HOME TheInfoList.com
Providing Lists of Related Topics to Help You Find Great Stuff
[::MainTopicLength::#1500] [::ListTopicLength::#1000] [::ListLength::#15] [::ListAdRepeat::#3]

picture info

Italianate-style
The ITALIANATE STYLE OF ARCHITECTURE was a distinct 19th-century phase in the history of Classical architecture
Classical architecture
. In the Italianate style, the models and architectural vocabulary of 16th-century Italian Renaissance architecture , which had served as inspiration for both Palladianism and Neoclassicism
Neoclassicism
, were synthesised with picturesque aesthetics. The style of architecture that was thus created, though also characterised as " Neo-Renaissance
Neo-Renaissance
", was essentially of its own time
[...More...]

"Italianate-style" on:
Wikipedia
Google
Yahoo

picture info

Charles Eastlake
CHARLES LOCKE EASTLAKE (11 March 1836 – 20 November 1906) was a British architect and furniture designer . Eastlake was born in Plymouth
Plymouth
. Trained by the architect Philip Hardwick (1792–1870), he popularized William Morris
William Morris
's notions of decorative arts in the Arts and Crafts style , becoming one of the principal exponents of the revived Early English or Modern Gothic style popular during the nineteenth century. He did not make any furniture; his designs were produced by professional cabinet makers . The style of furniture named after him, Eastlake style , flourished during the later half of the nineteenth century. A style of architecture, with old English and Gothic elements, is also named for him. In 1868 he published Hints on Household Taste in Furniture, Upholstery and other Details, which was very influential in Britain, and later in the United States, where the book was published in 1872
[...More...]

"Charles Eastlake" on:
Wikipedia
Google
Yahoo

Government House, Melbourne
GOVERNMENT HOUSE, MELBOURNE is the office and official residence of the Governor of Victoria . The current Governor of Victoria is Her Excellency The Honourable Linda Dessau AC. The House is set next to the Royal Botanic Gardens and surrounded by Kings Domain in Melbourne . It was the official residence of the Governor-General of Australia from 1901 to 1930. It is the largest Government House in the former British Empire and is almost double the size of the Viceregal Lodge , the former residence of the Lords-Lieutenant of Ireland . Tours of the House and Gardens are available. CONTENTS * 1 History * 2 Building design * 3 See also * 4 References * 5 External links HISTORYThe land for Government House was set aside by Lieutenant-Governor of Victoria , Charles La Trobe , in 1841. In 1857, Ferdinand von Mueller , Director of the Royal Botanic Gardens , landscaped the whole area, including Government House reserve, as one parkland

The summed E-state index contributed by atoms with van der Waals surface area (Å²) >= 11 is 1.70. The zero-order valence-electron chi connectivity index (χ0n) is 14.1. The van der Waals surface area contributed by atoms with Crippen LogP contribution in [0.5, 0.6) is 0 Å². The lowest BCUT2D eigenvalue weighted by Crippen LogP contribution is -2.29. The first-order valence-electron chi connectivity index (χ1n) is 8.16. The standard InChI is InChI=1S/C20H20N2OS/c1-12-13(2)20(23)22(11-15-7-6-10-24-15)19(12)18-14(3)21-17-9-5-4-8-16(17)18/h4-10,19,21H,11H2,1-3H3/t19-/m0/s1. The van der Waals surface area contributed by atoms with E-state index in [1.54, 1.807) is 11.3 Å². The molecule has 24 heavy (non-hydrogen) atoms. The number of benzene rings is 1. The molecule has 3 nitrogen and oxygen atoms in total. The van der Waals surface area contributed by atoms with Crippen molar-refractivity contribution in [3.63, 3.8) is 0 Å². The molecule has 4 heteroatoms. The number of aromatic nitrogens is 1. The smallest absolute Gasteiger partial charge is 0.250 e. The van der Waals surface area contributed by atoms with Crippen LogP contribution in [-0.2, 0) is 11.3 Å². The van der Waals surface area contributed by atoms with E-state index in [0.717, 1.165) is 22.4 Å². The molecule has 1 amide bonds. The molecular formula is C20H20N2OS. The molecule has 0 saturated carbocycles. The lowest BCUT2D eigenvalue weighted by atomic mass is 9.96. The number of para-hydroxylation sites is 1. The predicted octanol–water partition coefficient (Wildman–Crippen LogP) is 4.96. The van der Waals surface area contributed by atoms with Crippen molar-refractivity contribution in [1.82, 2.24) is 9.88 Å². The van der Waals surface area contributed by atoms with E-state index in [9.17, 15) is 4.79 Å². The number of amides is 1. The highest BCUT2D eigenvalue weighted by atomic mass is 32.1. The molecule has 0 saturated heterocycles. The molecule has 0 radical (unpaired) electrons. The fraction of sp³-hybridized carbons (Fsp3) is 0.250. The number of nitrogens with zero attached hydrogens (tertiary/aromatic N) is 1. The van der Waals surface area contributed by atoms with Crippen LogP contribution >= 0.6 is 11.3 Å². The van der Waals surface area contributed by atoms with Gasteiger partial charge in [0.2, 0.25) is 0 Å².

[...More...]

"Government House, Melbourne" on:
Wikipedia
Google
Yahoo

picture info

Cliveden
CLIVEDEN HOUSE (pronounced /ˈklɪvdən/ ) is an Italianate mansion and estate in Buckinghamshire , on the border with Berkshire
Berkshire
. It crowns an outlying ridge of the Chiltern Hills by the hilltop village of Taplow , just 2 miles (3.2 km) from the riverside town of Maidenhead
Maidenhead
. Set on banks 40 metres (130 ft) above the River Thames
River Thames
, its grounds slope down to the river. The site has been home to an earl, three countesses, two dukes, a Prince of Wales and the Viscounts Astor . As home of Nancy Astor